We recently heard from Harvey Wells, who was settled in an RV campground in Florida and anticipating cooking ribs for his daughter later that day. Like others in his generation, Wells spends as much time as possible with friends and family, including the grandchildren who live several states east of his Texas home. Last summer he and the kids made a 12,500-mile cross-country trek in his RV. Now, they were get¬ting together again to celebrate the Christmas season.
Wells wants Post readers to know about his experience with an innovative medical device that travels wherever he does. He has kidney failure and needs regular dialysis treatments to filter his blood of impurities —a procedure that he performs at home (or, often, in his RV) with the NxStage System One.
Wells says he was initially attracted to the freedom and flexibility of performing daily dialysis at home versus going to a specialized treatment center three times per week.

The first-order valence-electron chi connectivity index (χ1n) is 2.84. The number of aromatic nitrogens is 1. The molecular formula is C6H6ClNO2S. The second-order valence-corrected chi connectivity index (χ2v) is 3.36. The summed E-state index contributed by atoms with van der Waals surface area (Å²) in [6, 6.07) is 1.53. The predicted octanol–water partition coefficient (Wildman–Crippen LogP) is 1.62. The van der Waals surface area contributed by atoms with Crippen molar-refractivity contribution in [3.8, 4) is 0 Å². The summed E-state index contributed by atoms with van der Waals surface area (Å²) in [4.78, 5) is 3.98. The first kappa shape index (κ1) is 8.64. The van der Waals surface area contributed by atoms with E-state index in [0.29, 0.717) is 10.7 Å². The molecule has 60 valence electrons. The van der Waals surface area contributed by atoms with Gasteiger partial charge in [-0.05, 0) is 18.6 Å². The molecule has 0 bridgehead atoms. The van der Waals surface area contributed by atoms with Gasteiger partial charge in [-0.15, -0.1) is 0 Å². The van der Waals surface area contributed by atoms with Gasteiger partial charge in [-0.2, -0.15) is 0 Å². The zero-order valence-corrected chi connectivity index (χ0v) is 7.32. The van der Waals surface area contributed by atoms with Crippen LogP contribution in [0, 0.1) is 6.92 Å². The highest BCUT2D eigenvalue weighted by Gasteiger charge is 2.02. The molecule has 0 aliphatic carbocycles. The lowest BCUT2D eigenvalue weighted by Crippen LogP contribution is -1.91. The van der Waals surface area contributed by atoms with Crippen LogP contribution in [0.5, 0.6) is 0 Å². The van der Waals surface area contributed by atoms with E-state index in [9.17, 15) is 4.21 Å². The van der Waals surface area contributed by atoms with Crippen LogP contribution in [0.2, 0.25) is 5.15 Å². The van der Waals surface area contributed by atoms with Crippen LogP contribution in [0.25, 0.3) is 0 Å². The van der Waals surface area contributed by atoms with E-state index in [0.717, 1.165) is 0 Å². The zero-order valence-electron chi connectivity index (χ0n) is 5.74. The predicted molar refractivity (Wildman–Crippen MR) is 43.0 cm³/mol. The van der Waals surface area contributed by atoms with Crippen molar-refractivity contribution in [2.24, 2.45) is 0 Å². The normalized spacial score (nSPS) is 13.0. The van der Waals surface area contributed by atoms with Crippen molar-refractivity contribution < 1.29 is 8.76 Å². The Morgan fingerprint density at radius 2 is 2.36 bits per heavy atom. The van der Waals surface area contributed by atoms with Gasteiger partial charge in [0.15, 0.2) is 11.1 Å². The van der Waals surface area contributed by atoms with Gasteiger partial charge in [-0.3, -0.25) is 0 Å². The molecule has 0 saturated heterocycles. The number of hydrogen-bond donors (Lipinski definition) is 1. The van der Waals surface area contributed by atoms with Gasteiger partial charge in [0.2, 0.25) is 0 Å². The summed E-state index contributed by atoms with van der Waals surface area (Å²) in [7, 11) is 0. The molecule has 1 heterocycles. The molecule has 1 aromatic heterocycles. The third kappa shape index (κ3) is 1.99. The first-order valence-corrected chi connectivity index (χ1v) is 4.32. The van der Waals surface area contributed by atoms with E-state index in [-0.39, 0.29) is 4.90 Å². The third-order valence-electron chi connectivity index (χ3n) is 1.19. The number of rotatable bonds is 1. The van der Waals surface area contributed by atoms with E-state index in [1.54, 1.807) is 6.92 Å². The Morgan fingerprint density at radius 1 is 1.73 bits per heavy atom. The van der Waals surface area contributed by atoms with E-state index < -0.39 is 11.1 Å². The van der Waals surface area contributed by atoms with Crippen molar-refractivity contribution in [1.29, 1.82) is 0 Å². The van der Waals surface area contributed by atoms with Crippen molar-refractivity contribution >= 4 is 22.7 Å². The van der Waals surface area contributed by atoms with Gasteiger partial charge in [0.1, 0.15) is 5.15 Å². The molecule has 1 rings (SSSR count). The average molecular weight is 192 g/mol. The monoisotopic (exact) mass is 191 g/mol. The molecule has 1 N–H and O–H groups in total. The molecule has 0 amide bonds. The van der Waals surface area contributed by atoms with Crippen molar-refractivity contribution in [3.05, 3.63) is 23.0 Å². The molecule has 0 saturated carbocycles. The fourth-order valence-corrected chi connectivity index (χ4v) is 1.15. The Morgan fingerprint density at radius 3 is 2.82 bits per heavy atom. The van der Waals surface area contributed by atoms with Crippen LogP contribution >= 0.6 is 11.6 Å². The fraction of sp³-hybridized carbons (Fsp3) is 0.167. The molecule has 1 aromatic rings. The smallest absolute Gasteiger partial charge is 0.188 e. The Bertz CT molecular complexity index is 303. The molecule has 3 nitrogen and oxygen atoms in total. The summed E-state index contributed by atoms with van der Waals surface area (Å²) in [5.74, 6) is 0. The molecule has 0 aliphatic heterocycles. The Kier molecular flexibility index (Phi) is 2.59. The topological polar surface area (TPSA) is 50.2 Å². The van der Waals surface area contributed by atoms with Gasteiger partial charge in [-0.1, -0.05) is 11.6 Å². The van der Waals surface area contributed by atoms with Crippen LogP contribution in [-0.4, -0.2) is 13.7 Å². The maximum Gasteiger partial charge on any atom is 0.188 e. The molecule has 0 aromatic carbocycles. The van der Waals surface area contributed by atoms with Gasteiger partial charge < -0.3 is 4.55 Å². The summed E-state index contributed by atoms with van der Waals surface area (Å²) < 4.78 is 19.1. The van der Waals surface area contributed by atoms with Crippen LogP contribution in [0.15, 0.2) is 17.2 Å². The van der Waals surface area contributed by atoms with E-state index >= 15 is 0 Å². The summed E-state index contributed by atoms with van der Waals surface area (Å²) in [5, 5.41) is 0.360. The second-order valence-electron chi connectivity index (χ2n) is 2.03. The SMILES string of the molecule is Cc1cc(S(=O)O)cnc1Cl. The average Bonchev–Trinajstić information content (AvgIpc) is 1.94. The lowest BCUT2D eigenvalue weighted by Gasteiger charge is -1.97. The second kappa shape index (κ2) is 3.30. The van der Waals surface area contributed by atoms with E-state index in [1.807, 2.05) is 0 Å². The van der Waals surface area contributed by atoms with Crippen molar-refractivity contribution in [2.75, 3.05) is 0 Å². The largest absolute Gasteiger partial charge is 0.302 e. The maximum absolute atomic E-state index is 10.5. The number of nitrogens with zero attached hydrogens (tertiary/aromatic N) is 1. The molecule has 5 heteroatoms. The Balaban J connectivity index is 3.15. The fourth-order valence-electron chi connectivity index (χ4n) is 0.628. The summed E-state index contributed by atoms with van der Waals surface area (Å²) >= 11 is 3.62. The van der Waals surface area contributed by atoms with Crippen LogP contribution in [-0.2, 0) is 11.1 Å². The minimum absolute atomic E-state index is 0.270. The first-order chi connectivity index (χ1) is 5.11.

“The flexibility is a huge plus,” he explains, adding, “but to me, the real advantage is the health benefits. I call it ‘the miracle machine.’ I have more energy, and my blood pressure is stabilized.”
Research supports Wells’ observations. Experts say that frequent dialysis therapy allows the machine to function more like a natural kidney, resulting in treatments that are gentler on the body. Interim findings from the FREEDOM (Following Rehabilitation, Economics, and Everyday Dialysis Outcome Measurements) study reveal fewer symptoms of depression; a quicker return to normal activity; and improvements in physical ability to complete daily activities, general health, and energy after four months of daily home therapy. Preliminary data on nightly treatments (three to six nights per week) are also promising. Dialyzing at night allows for a slower flow rate that may re¬move more wastes than the shorter treatments and also frees up daytime hours for other activities.